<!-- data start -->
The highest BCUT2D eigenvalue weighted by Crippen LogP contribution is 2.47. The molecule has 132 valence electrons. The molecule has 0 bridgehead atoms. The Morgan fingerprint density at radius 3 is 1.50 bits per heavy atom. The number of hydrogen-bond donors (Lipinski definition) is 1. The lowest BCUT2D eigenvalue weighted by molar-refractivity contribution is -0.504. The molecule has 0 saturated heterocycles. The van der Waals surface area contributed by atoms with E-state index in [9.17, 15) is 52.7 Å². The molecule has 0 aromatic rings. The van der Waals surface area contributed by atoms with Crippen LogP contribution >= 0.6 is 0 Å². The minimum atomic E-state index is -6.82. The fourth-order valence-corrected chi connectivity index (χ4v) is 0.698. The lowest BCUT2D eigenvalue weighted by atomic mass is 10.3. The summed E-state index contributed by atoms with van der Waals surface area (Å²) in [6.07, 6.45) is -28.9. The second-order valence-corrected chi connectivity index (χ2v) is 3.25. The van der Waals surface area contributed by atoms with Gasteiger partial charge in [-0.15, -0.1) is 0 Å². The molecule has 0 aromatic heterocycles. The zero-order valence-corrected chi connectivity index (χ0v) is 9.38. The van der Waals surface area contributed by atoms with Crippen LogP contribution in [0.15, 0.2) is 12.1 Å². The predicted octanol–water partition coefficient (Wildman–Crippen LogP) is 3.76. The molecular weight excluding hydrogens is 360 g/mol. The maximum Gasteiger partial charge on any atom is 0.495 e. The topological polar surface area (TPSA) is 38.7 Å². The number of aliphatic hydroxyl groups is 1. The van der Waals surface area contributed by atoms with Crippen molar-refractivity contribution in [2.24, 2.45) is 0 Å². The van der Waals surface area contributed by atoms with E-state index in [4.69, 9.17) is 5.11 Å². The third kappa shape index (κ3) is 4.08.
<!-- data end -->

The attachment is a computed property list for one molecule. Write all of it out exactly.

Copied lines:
The highest BCUT2D eigenvalue weighted by Crippen LogP contribution is 2.47. The molecule has 132 valence electrons. The molecule has 0 bridgehead atoms. The Morgan fingerprint density at radius 3 is 1.50 bits per heavy atom. The number of hydrogen-bond donors (Lipinski definition) is 1. The lowest BCUT2D eigenvalue weighted by molar-refractivity contribution is -0.504. The molecule has 0 saturated heterocycles. The van der Waals surface area contributed by atoms with E-state index in [9.17, 15) is 52.7 Å². The molecule has 0 aromatic rings. The van der Waals surface area contributed by atoms with Crippen LogP contribution >= 0.6 is 0 Å². The minimum atomic E-state index is -6.82. The fourth-order valence-corrected chi connectivity index (χ4v) is 0.698. The lowest BCUT2D eigenvalue weighted by atomic mass is 10.3. The summed E-state index contributed by atoms with van der Waals surface area (Å²) in [6.07, 6.45) is -28.9. The second-order valence-corrected chi connectivity index (χ2v) is 3.25. The van der Waals surface area contributed by atoms with Gasteiger partial charge in [-0.15, -0.1) is 0 Å². The molecule has 0 aromatic heterocycles. The zero-order valence-corrected chi connectivity index (χ0v) is 9.38. The van der Waals surface area contributed by atoms with Crippen LogP contribution in [0.15, 0.2) is 12.1 Å². The predicted octanol–water partition coefficient (Wildman–Crippen LogP) is 3.76. The molecular weight excluding hydrogens is 360 g/mol. The maximum Gasteiger partial charge on any atom is 0.495 e. The topological polar surface area (TPSA) is 38.7 Å². The number of aliphatic hydroxyl groups is 1. The van der Waals surface area contributed by atoms with Crippen molar-refractivity contribution in [2.24, 2.45) is 0 Å². The van der Waals surface area contributed by atoms with E-state index in [4.69, 9.17) is 5.11 Å². The third kappa shape index (κ3) is 4.08.